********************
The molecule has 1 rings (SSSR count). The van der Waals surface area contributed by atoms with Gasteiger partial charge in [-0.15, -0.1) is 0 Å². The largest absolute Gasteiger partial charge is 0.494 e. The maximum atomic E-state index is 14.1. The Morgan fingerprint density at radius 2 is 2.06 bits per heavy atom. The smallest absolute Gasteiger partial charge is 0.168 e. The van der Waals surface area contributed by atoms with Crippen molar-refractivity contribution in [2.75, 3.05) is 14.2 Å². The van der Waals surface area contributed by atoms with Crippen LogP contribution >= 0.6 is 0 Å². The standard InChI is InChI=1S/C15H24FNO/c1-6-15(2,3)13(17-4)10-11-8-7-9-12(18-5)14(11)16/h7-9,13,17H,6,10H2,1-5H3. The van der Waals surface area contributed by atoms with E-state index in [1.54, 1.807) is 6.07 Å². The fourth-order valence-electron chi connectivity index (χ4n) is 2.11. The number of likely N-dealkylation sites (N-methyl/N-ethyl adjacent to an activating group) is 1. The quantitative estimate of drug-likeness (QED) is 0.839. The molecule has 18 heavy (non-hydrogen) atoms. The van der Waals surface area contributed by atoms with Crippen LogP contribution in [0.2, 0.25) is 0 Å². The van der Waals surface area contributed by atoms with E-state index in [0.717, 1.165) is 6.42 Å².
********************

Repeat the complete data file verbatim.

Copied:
The molecule has 1 rings (SSSR count). The van der Waals surface area contributed by atoms with Gasteiger partial charge in [-0.15, -0.1) is 0 Å². The largest absolute Gasteiger partial charge is 0.494 e. The maximum atomic E-state index is 14.1. The Morgan fingerprint density at radius 2 is 2.06 bits per heavy atom. The smallest absolute Gasteiger partial charge is 0.168 e. The van der Waals surface area contributed by atoms with Crippen molar-refractivity contribution in [2.75, 3.05) is 14.2 Å². The van der Waals surface area contributed by atoms with Crippen LogP contribution >= 0.6 is 0 Å². The standard InChI is InChI=1S/C15H24FNO/c1-6-15(2,3)13(17-4)10-11-8-7-9-12(18-5)14(11)16/h7-9,13,17H,6,10H2,1-5H3. The van der Waals surface area contributed by atoms with E-state index in [1.54, 1.807) is 6.07 Å². The fourth-order valence-electron chi connectivity index (χ4n) is 2.11. The number of likely N-dealkylation sites (N-methyl/N-ethyl adjacent to an activating group) is 1. The quantitative estimate of drug-likeness (QED) is 0.839. The molecule has 18 heavy (non-hydrogen) atoms. The van der Waals surface area contributed by atoms with Crippen LogP contribution in [0.2, 0.25) is 0 Å². The van der Waals surface area contributed by atoms with E-state index in [0.717, 1.165) is 6.42 Å².